The Vision and The Reality

by Renato Beninatto

In April 2021, João Graça, the co-founder of Unbabel published an article in Forbes magazine proposing LangOps as a new paradigm for the language industry, rightfully arguing that terms like localization and internationalization have run their course.

The article has sparked debate among industry leaders. Luminaries like Britta Aagaard and Jochen Hummel have hit the road sharing the vision of the end of the siloed approach to language services in the enterprise and its inefficiencies and the dawn of a cross-functional tech-enabled collaborative environment called language operations or, LangOps.

The vision makes sense from a logical and pragmatic perspective. Who wouldn’t want to have all their content and communications aligned and managed in a consistent manner across organizations, platforms, and geographies? What enterprise wouldn’t want to have their customers’ journey through offerings and systems be integrated to allow for rapid and appropriate responses to customer inquiries, no matter what language the customer speaks?

After many years of working with enterprise customers in multiple industries, I cannot count how many times I have worked on projects to centralize and consolidate language services inside organizations. Here are three examples that, in my opinion, hinder the dissemination of LangOps.

  • Organizational structures. A company like Microsoft is present in 190 countries and has over 220,000 employees, and Volkswagen has over 660,000 employees in 153 countries. Just try to imagine coordinating all the translations required in product, sales, marketing, legal, HR, training, support, events, and any other departments.In analyses that I have done in various audits, a frequent finding is that the only place in the organization where all these departments meet if an escalation is required is the CEO. And if the CEO of a large enterprise knows the name of an LSP, it is usually because there was a major failure in the process that exposed the company to some liability. Not necessarily a good place to be. An added element is that companies are in constant reorganizations, and all business functions are constantly shuffled from one department to another, making it virtually impossible to standardize processes across areas.
  • Original content and budgets. The first exercise I engage in when auditing localization practices is what I call “follow the content, then follow the money.” It is necessary to look at who creates content for whom and in whose budget that content is. If original content is paid by many different stakeholders in the enterprise, so are language services. The person who owns the marketing budget might have zero influence on the budget for customer support or human resources. Training might be paid for by the product organization or by the sales department. To add complexity, some costs are covered by the headquarters while others are assigned to in-country operations. Philosophically, it makes sense to try to centralize language services and offer them as a LangOps inside corporations. Many have tried, and many try still. But the truth is that organizations are dynamic with constant modifications in policies and priorities dictated by changing economic, environmental, and leadership changes. In order to accomplish the vision of LangOps, we would first have to be able to consolidate communications in the original language.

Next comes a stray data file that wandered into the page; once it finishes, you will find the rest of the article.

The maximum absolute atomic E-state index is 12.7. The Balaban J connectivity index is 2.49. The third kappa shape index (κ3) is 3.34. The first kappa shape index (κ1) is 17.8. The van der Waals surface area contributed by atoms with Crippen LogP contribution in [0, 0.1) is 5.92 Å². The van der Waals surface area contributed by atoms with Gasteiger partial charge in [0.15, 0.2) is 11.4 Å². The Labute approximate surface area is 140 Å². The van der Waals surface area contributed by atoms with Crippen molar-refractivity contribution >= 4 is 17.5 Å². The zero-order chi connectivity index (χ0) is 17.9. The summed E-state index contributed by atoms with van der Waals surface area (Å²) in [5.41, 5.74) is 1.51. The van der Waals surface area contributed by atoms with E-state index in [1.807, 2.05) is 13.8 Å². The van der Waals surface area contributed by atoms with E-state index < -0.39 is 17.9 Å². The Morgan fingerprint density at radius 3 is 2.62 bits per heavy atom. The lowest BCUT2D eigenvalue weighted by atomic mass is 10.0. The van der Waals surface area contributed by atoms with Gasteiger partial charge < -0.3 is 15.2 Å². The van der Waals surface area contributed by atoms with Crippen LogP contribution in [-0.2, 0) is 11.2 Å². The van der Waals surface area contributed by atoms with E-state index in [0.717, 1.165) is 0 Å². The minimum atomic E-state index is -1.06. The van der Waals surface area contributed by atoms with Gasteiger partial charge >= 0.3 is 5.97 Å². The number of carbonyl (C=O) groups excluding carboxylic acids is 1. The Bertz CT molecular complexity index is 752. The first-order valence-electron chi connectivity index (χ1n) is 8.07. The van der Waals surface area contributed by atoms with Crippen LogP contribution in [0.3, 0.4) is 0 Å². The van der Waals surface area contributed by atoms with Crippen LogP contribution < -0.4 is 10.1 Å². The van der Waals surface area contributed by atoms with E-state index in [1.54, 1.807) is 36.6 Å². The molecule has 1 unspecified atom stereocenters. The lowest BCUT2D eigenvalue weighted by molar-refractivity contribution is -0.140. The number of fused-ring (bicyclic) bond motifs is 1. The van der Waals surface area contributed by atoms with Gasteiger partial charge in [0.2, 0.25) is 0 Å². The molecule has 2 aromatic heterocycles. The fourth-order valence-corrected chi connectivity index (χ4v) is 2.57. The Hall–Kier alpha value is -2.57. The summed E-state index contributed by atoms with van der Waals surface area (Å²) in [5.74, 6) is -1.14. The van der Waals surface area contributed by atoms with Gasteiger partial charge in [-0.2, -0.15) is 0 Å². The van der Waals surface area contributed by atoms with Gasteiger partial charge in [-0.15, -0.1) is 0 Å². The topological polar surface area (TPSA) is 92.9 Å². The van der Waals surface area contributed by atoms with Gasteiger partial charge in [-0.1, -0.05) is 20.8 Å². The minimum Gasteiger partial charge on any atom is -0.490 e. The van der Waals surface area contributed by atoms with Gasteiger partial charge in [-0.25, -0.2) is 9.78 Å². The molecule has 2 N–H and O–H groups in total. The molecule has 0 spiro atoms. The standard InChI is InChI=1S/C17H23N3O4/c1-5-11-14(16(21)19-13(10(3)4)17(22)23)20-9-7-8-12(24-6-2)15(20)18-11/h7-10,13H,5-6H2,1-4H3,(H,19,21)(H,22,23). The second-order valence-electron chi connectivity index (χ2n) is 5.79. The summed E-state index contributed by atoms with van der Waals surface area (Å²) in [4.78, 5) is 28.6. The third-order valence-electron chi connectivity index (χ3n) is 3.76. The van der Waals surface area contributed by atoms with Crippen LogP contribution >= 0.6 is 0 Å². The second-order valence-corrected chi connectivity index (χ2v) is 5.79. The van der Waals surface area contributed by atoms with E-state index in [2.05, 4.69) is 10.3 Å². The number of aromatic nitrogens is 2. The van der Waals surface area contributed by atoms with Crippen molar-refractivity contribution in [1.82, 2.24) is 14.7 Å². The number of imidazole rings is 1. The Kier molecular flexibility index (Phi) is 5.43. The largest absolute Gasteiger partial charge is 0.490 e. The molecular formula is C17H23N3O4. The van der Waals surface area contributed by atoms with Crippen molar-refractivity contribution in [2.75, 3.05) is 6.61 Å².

• Platform proliferation and new technologies. One of the key elements of the LangOps proposition is that language technology enhanced by machine translation and artificial intelligence can eliminate the barriers to cross-functional collaboration. I tend to agree in theory, but in practice this is something that might happen at a specific moment in time. It is a condition, not a state. The way content is delivered — and therefore the demand for language services — is in constant change with the proliferation of file formats, platforms, and technology solutions that crop up daily. In my experience, we tend to look at technology change almost linearly towards the future, when in reality we are dealing with change coming from all angles, all the time, and at different speeds. In the language industry alone, we went from approximately 500 technology solutions in 2017 to over 800 in 2022, according to Nimdzi’s Language Technology Landscape report. Each business problem has several alternatives that can be implemented in multiple scenarios.

The challenge now becomes: Which of these 800 technologies are going to compose the LangOps deployment? Which ones prevail when companies get acquired? Who is going to be the arbiter of these decisions?

LangOps is here to stay. But it is not a solution — it is a promise. The growth and survival of the language industry hinges around the fact LSPs manage complexity. They can deal with multiple variables, randomness, nonlinearity, and even irrational behavior. In a world that loves entropy, LangOps can put some order or predictability in language processes for parts of an organization during a certain period of time, while the whole gradually declines into disorder.

For the world at large, after a thorough explanation of LangOps, their reaction might just be the classic: “Oh, you are talking about translation!”

Renato Beninatto co-founded Nimdzi to provide insights to investors, analysts, buyers and suppliers of Language Services and has witten three books on global business.



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